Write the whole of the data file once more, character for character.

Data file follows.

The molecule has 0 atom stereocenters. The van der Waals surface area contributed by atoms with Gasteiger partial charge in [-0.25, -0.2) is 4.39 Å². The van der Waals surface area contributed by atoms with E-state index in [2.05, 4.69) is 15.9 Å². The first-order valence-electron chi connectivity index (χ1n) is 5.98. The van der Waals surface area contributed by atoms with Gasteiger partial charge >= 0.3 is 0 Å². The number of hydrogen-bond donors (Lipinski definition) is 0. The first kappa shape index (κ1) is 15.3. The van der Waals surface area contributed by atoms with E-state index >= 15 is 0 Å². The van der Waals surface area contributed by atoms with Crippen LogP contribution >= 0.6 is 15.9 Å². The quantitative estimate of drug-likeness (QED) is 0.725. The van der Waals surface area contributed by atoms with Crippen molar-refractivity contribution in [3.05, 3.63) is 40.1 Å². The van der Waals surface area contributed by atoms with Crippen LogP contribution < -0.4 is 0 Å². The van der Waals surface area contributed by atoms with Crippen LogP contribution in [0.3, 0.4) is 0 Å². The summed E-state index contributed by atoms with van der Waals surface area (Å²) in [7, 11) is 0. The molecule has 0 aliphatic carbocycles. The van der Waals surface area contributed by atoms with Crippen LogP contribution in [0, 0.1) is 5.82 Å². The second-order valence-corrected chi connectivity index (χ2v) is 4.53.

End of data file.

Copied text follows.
The molecule has 0 atom stereocenters. The van der Waals surface area contributed by atoms with Gasteiger partial charge in [-0.25, -0.2) is 4.39 Å². The van der Waals surface area contributed by atoms with E-state index in [2.05, 4.69) is 15.9 Å². The first-order valence-electron chi connectivity index (χ1n) is 5.98. The van der Waals surface area contributed by atoms with Gasteiger partial charge >= 0.3 is 0 Å². The number of hydrogen-bond donors (Lipinski definition) is 0. The first kappa shape index (κ1) is 15.3. The van der Waals surface area contributed by atoms with E-state index >= 15 is 0 Å². The van der Waals surface area contributed by atoms with Crippen LogP contribution >= 0.6 is 15.9 Å². The quantitative estimate of drug-likeness (QED) is 0.725. The van der Waals surface area contributed by atoms with Crippen molar-refractivity contribution in [3.05, 3.63) is 40.1 Å². The van der Waals surface area contributed by atoms with Crippen LogP contribution < -0.4 is 0 Å². The van der Waals surface area contributed by atoms with Crippen LogP contribution in [0.3, 0.4) is 0 Å². The summed E-state index contributed by atoms with van der Waals surface area (Å²) in [7, 11) is 0. The molecule has 0 aliphatic carbocycles. The van der Waals surface area contributed by atoms with Crippen LogP contribution in [0, 0.1) is 5.82 Å². The second-order valence-corrected chi connectivity index (χ2v) is 4.53.